Prime Minister Recep Tayyip Erdoğan’s recent remarks on alcohol use have triggered a debate on the identity of “two drunks” he identified as the originators of the present alcohol laws, with some speculating on possible figures, including Turkey’s founding father, Atatürk.

“Given that a law made by two drunken [people] is respected, why should a law that is commanded by religion be rejected by your side?” Erdoğan asked while addressing his ruling Justice and Development Party’s (AKP) group in Parliament on May 28.

Erdoğan referred to the “two drunken” people in defending new restrictions on alcohol use and promotions on sales.

‘Religion commands what is right’

“Whatever religion it is, a religion commands what is right, not what is wrong. If its commands are thus, will you stand against it just because it is ordered by religion?” he asked.

Linguistically, the phrase “two drunks” can refer to either an unknown number of people or can specifically refer to only two inebriated people in Turkish.

However, the open-ended statement received a rapid reaction from the main opposition Republican People’s Party (CHP), with deputy leader Umut Oran submitting a parliamentary question on the issue.
Oran asked how the prime minister determined that the people who made the current law were drunk, while questioning if it was appropriate to call any members of the Parliament “drunken.”

He also asked if the premier would consider correcting his remarks that had humiliated lawmakers.
Some news portals and posts on the social media said Erdoğan probably referred to Mustafa Kemal Atatürk, the founder of modern Turkey, and his closest ally, İsmet İnönü, his successor as president.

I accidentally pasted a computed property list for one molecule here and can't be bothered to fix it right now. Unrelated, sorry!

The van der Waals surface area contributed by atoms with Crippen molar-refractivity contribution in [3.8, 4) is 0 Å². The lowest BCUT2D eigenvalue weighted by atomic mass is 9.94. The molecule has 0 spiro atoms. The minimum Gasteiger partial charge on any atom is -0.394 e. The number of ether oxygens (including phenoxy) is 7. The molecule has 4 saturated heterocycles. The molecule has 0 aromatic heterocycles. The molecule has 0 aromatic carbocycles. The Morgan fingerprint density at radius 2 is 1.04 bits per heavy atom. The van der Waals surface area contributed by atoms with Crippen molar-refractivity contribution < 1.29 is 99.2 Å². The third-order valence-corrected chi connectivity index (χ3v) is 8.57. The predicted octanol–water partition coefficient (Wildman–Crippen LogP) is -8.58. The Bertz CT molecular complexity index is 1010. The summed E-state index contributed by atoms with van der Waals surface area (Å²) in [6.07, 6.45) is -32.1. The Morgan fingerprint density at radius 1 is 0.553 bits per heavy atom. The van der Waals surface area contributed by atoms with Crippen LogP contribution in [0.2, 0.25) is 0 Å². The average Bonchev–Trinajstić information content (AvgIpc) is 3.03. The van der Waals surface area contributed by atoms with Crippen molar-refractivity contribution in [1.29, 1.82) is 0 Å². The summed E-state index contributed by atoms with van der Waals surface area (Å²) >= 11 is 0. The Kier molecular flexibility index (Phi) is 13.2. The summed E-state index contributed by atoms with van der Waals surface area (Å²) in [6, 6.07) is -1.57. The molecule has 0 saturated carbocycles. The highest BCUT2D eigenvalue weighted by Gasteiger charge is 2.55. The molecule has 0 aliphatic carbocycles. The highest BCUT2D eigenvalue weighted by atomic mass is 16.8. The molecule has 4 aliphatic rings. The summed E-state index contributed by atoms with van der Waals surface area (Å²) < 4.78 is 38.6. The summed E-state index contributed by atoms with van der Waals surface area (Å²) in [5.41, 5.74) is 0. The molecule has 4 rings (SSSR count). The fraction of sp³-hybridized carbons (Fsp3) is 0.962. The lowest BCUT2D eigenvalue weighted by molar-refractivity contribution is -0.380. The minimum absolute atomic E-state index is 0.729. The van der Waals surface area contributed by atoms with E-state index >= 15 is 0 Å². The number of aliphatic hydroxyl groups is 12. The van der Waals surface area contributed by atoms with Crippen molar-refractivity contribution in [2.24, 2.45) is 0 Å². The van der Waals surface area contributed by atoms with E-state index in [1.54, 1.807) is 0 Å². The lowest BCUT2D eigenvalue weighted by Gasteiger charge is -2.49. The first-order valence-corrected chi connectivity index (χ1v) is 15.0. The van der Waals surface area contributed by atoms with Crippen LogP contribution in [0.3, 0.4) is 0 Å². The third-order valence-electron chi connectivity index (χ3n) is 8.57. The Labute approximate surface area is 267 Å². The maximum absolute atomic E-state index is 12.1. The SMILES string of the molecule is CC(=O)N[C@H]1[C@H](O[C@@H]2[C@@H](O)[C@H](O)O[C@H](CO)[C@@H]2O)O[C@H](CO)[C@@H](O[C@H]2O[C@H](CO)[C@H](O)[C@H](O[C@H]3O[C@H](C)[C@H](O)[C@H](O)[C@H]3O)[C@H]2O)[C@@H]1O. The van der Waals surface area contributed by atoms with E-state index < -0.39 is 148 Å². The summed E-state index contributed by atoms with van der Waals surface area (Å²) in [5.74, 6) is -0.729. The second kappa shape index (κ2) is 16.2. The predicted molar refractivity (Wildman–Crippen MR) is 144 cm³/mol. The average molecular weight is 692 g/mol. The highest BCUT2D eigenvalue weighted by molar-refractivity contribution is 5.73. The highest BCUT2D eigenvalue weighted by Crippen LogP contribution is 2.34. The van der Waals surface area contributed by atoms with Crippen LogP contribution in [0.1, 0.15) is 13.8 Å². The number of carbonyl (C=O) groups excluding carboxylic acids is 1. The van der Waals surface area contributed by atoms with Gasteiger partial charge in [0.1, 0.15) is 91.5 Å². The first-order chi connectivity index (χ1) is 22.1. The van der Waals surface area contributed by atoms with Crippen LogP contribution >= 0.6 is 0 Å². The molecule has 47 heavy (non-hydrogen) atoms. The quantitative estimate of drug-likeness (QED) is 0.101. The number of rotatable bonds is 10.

Atatürk was known to enjoy alcoholic drinks, particularly aniseed-based Turkish rakı, but there is no information about İnönü’s drinking habits.

”If he implied Atatürk and İnönü, then shame on him! A prime minister can only be reduced this far, can only be this unfaithful, can only be this illiterate. And can only be this shameless!” CHP deputy parliamentary group leader Muharrem İnce told the Daily News.

“If he implied other deputies, the ones who proposed the bill, then he was being disrespectful to legislation,” he said. “If a deputy’s bill has been accepted then calling him a drunkard is going beyond the limits of decency,” he added. “People would say that those who changed the law, made by two drunkards – or a couple of thieves – have changed a law made by two drunkards. Will he accept this?”
Alcohol use in Turkey was banned in 1920 before being allowed again in 1924. The code saw a major change in 1926, which also resulted in the state taking control of the distribution and sale of alcohol under the “Tekel” monopoly.